Ryan Maxwell

The Story of Ryan Maxwell

Ryan Maxwell was a 7-year-old boy who was full of life. He loved baseball, camping, fishing, playing the piano and hanging out with his friends and his extended family. Ryan had a special relationship with his grandpa who would help him shoot his pellet gun.

“He was such a gentle soul and his smile would light up a room. That’s what makes it so horrible. He loved dogs.” – Ryan’s great aunt, Paula Johnson

The fateful day in March 2013 when Ryan was attacked and fatally mauled by a pet pit bull was like so many other days for the active little boy who loved the outdoors. It was chilly and there was still snow on the ground. Ryan had slept over at the home of family friends, something he often did, after having been invited to go roller skating — his first time ever — the evening before.

Ryan and the other boys had finished lunch and were told to go out to the backyard to play. It was only a short time later that one of the boys yelled inside to his grandma that the family pit bull named “Ghost” had suddenly and brutally launched an attack on Ryan.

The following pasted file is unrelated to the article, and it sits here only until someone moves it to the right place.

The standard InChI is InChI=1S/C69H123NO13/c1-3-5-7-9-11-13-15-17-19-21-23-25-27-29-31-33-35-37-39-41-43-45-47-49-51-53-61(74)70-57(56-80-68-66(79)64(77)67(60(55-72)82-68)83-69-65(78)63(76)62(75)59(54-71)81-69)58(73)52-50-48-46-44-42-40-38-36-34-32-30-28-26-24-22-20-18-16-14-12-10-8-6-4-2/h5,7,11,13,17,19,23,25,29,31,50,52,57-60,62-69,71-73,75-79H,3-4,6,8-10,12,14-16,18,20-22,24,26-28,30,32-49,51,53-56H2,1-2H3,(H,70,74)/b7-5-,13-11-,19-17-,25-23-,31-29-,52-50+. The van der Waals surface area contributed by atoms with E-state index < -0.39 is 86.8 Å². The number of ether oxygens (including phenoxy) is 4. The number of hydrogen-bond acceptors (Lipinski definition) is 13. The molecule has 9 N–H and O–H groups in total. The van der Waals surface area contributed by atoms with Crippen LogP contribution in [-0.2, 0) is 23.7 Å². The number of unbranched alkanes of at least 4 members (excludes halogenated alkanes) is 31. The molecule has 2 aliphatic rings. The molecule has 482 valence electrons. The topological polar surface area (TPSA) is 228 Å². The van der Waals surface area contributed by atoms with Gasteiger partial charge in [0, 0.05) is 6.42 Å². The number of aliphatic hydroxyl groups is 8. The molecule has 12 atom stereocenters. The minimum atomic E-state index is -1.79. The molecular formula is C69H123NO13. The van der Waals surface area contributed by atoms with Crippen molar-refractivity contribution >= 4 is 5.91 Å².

Despite the owner’s attempts to get the dog to stop by using a shovel at one point and a lighter at another, Ghost would not stop her deadly strike.

“I couldn’t believe it was Ghost. Oh God, it was so horrible. I couldn’t stop it. I couldn’t stop it. I couldn’t stop it.” – Ashiya Ferguson, owner of the dog that killed Ryan

When officers arrived at the scene, the pit bull was still horrifically gripping Ryan’s face and neck. One officer was able to shoot the dog dead. Paramedics arrived on the scene shortly after and transported Ryan to the local hospital where, sadly, he succumbed to his catastrophic injuries.

“Not my baby. This isn’t fair. This isn’t right. Words can’t describe how I feel right now. I have never felt this much pain in my life.” Ryan’s grandmother, Tina Mead

Ryan’s whole family, like so many other families who’ve lost a loved to a canine attack, feel unbearable sorrow and pain at losing their beautiful boy. They now hope to educate others on the dangers of keeping dogs that have the potential to carry out such vicious attacks upon the most vulnerable members of our community — our children.